Many would say that the stars have aligned for an industry with a history of utilizing and innovating data with decades of increasingly organised and accessible datasets and tools so powerful a recent book called them ‘weapons of math destruction’.
So what is causing the slow adoption, and even slower transformation?
On one hand, some companies are focusing on this space, making commitments and even hiring at scale:
- 97% of executives are investing in Big Data and AI initiatives
- 62% have appointed a Chief Data Officer
- Over 2m ‘data jobs’ are open in the U.S.
At General Assembly we’ve partnered with over 500 global organisations in building a data-driven workforce. And through this experience we've found three key levers need to be in place to embrace data with purpose and at scale:
- Data-Driven Leadership Mindsets: Leaders need to push a data-driven agenda from the top, building and demanding a culture of data-led decision making. Leadership teams need the ability to use data effectively, get a working knowledge of the key concepts in data analytics and data science and establish a framework for ensuring ROI from data projects and investments.
- Data Science and Analytics skills: Growing your own data scientists and analysts has a myriad of benefits with the uplift to learning tools and techniques to a practitioner level often being much smaller than gaining the business context and institutional knowledge to apply the skills. Upskilling, and even reskilling, existing, or even prospective, employees is also an efficient and effective way to mitigate the constrained talent pool and innovate talent pipelines.
- Data Literacy for the Masses: With all the best will and skill in the world organisations still need to align their employee bases around the topic. Widespread data literacy and shared vocabulary across organisations are key, as ultimately almost all employees are either creating or using data in some way.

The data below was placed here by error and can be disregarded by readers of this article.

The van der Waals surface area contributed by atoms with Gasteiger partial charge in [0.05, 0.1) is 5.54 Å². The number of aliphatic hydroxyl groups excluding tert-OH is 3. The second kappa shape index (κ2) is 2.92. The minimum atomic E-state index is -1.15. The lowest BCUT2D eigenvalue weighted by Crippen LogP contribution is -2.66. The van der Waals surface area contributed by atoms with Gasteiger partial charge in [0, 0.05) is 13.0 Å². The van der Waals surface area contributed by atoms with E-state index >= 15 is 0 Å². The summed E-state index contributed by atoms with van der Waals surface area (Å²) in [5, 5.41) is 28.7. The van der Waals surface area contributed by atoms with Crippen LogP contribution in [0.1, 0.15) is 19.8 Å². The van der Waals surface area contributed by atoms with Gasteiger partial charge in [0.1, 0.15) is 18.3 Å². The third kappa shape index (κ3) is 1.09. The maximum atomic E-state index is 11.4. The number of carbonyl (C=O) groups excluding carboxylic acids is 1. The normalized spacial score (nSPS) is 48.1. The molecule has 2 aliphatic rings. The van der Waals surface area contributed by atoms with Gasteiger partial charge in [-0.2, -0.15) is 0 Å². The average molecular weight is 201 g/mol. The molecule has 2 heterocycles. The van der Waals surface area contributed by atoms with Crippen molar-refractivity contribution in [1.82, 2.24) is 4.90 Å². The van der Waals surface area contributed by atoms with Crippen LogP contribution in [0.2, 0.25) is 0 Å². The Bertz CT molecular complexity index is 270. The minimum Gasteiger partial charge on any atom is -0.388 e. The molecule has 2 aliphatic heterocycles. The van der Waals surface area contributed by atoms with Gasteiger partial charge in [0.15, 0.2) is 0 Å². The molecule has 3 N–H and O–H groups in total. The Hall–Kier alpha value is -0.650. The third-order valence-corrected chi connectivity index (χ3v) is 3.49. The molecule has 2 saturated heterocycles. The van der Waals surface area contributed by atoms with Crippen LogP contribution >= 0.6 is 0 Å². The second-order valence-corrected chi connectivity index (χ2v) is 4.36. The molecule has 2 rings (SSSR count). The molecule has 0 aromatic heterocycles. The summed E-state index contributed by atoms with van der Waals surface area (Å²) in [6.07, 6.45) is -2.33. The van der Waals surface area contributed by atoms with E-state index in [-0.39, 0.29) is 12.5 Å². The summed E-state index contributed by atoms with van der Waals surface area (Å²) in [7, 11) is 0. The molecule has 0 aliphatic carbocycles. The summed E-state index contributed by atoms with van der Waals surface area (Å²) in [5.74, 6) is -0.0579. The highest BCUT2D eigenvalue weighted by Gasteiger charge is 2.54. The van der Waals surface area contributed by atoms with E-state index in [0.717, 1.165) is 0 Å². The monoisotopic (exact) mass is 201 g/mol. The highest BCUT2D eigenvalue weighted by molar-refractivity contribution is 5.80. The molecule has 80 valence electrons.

Of course this doesn’t provide an alternative to hiring highly skilled specialists, like the much heralded “Data Science PhDs”, In fact, these specialists are a critical part of the winning formula. However, without addressing these key levers specialists simply aren't understood by leaders or peers and often end up drowning in either menial data cleaning or struggling to ascertain the business context to even build hypotheses. By combining ‘citizen data scientists’, instilling the values and concepts in the leadership mindset, and by building a strong shared vocabulary and set of behaviours around data, organisation may not ever realise their data scientists, or their own, full potential.
Join us at our webinar on the 3rd October 2019 to dig into these topics in more detail, explore the solutions being put in place, and hear from leaders across the industry first hand about their experiences of becoming data-driven.
Max Mizzi, Financial Services Practice Lead, Europe
Joseph Nelson, Head of Enterprise Data & AI
General Assembly + FinTech Alliance have partnered to bring together our two communities, launching with a free live webinar to dig into these topics with a keynote from GA’s head of Enterprise Data and AI, and an engaging discussion featuring leading institution, fintech disruptor and a challenger bank.